XO-tablet development? [Devel Digest, Vol 90, Issue 8]
quozl at laptop.org
Wed Aug 14 05:17:07 EDT 2013
I no longer understand your question, sorry.
On Wed, Aug 14, 2013 at 01:52:33AM -0700, Yioryos Asprobounitis wrote:
> > By proposing that further development work be native to Android,
> > you are locking the fruits of that labor away from:
> > - Any child using a current XO laptop
> > - Any child using any other Linux laptop, such as the millions of children in
> > Brazil, Venezuela, Argentina, etc...
> > - Any child using a Windows laptop
> As far as I understand the question was which way the OLPC laptop/tablet to proceed in the future.
> The issue then would be is it likely to reach more people with the current +HTML5 course or with Android?
> Regarding benefits to the existing XOs, ARM-based should have no problem. XO-1s can hardly benefit from any future development both because of age and also performance (13.2.0 is already hardly usable on these). So is only the (how many?) XO-1.5s we are talking about.
> Regarding the millions of other x86 machines, I would argue that only the power savings from ARM machines would be sufficient to pay for any cost to replacing them ARM machines. Looking at the future and the continuously increasing power needs for computing, I would say is almost mandatory if you want any kind of saturation.
> > Why would you do that ? By working within the proposed framework (Sugar on
> > HTML5),
> > these children are supported as well as those using a Android tablet.
> > As James has already pointed out, the performance penalty of using
> > HTML5 is minimal --- probably less than that of using Python on most systems,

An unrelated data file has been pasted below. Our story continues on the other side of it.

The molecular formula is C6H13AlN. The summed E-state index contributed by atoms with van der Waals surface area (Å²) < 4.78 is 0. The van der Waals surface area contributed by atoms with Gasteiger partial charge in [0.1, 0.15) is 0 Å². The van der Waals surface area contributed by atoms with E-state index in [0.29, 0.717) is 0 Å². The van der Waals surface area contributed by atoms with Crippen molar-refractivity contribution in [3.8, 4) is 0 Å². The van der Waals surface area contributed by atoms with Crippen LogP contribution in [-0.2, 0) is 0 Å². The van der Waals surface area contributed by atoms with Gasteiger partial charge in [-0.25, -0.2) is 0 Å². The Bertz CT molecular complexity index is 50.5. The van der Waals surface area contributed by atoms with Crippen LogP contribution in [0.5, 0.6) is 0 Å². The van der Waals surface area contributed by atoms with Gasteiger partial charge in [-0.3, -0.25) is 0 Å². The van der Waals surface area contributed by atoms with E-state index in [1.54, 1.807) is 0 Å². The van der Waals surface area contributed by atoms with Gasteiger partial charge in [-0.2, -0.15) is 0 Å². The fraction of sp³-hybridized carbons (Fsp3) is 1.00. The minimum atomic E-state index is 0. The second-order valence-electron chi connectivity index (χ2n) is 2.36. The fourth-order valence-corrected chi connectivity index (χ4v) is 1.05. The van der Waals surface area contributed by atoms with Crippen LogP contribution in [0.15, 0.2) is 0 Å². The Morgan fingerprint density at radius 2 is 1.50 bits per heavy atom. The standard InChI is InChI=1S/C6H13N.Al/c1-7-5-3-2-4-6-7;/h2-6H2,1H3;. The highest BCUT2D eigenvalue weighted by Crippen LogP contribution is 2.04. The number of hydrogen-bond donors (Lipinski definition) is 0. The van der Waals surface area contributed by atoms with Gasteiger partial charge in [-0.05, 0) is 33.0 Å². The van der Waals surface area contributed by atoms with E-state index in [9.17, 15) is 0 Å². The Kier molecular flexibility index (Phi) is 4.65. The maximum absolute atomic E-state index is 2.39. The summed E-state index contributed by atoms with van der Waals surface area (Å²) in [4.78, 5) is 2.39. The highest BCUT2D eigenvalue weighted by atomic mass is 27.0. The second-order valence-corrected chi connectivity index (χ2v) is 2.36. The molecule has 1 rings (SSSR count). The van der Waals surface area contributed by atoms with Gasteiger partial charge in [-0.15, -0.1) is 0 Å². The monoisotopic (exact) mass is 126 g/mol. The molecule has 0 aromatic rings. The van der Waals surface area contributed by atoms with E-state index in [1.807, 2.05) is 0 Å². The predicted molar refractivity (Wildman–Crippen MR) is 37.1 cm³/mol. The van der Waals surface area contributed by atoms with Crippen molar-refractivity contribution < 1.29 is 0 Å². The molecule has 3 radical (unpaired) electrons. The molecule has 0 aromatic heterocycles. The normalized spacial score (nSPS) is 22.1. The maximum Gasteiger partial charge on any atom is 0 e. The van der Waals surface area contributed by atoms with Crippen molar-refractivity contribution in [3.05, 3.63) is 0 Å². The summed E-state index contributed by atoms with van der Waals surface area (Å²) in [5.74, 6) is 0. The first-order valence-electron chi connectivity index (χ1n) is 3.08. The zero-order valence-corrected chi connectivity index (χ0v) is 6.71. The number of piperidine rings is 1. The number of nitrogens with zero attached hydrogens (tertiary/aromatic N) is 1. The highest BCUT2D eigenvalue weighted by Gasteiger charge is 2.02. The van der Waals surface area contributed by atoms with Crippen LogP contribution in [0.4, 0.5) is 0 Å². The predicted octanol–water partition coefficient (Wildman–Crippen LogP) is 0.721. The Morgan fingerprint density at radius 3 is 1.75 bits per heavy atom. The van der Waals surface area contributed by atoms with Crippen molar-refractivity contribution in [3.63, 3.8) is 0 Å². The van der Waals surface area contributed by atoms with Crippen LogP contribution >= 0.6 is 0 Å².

> > as much work (independent of OLPC) goes into optimizing its performance.
> I do not know if HTML5 can regenerate the Sugar stuck and vital aspects of it as collaboration and the journal. Can it?
> What about some more complex activities like turtleart, or 3rd party apps like etoys, wordprocessing (without server-side support) etc?
> If we are really talking a small number of simple standalone sugar activities I would hardly see the benefits.
> Regarding ubiquitousness of HTM5, is certainly better but there are at least a dozen browsers in existence, each available in different versions and each supporting different levels of HTML so you should either lock it to one browser (which one?) or keep developing for all of them or use only the least common denominator features.
> In an all HTML system for all browsers and platforms we may also need to consider the URL security vulnerabilities that HTML come inherently with, which is in clear contradiction to the so far security scheme and the needs of the young users.
> Performance wise the proposed course has another major bottleneck that Android in contrast to Linux/GNU appears to have an advantage on. Video drivers. This is probably because Android devices are using proprietary drivers and the latest OpenGL version but trying to play HTML5 video on XO-4, is reminiscent of XO-1 with Flash. I would really like to see how it will perform with HTML5 activities to believe anything about performance.
> Finally regarding HTML5 and performance/usability, the smatrphone/tablet ecosystem has a clear verdict on this I believe: Go native (Android or iOS) unless is not allowed or is a fairly rudimentary app.
> I do not know why should we dismiss the experience of several thousand developers and hundred of thousands of apps.
> PS: (Not to crowd the list)
> I'm not a party animal ;) but if wasting the work was the issue then we should stick with Fedora/Gtk/Python.
> Besides few months ago neither the tablet nor the unified laptop/tablet development team was in clear sight.
> > Cheers,
> > wad
More information about the Devel